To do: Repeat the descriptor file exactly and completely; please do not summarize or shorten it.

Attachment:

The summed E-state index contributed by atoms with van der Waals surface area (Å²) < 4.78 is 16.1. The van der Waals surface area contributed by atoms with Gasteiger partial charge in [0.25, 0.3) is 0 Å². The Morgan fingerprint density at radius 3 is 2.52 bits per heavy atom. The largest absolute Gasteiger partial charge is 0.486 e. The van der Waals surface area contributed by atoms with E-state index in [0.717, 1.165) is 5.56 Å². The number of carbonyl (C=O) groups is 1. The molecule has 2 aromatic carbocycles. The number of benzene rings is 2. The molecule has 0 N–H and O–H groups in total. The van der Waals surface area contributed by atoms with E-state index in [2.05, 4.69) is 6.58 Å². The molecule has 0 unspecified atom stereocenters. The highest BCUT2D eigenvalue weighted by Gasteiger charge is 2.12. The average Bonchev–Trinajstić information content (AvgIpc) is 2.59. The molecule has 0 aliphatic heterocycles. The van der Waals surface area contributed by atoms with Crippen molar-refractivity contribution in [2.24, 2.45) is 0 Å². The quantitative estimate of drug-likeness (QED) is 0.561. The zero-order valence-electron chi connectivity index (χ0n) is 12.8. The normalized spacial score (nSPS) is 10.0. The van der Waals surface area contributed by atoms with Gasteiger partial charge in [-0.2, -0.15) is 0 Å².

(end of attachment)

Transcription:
The summed E-state index contributed by atoms with van der Waals surface area (Å²) < 4.78 is 16.1. The van der Waals surface area contributed by atoms with Gasteiger partial charge in [0.25, 0.3) is 0 Å². The Morgan fingerprint density at radius 3 is 2.52 bits per heavy atom. The largest absolute Gasteiger partial charge is 0.486 e. The van der Waals surface area contributed by atoms with E-state index in [0.717, 1.165) is 5.56 Å². The number of carbonyl (C=O) groups is 1. The molecule has 2 aromatic carbocycles. The number of benzene rings is 2. The molecule has 0 N–H and O–H groups in total. The van der Waals surface area contributed by atoms with E-state index in [2.05, 4.69) is 6.58 Å². The molecule has 0 unspecified atom stereocenters. The highest BCUT2D eigenvalue weighted by Gasteiger charge is 2.12. The average Bonchev–Trinajstić information content (AvgIpc) is 2.59. The molecule has 0 aliphatic heterocycles. The van der Waals surface area contributed by atoms with Crippen molar-refractivity contribution in [2.24, 2.45) is 0 Å². The quantitative estimate of drug-likeness (QED) is 0.561. The zero-order valence-electron chi connectivity index (χ0n) is 12.8. The normalized spacial score (nSPS) is 10.0. The van der Waals surface area contributed by atoms with Gasteiger partial charge in [-0.2, -0.15) is 0 Å².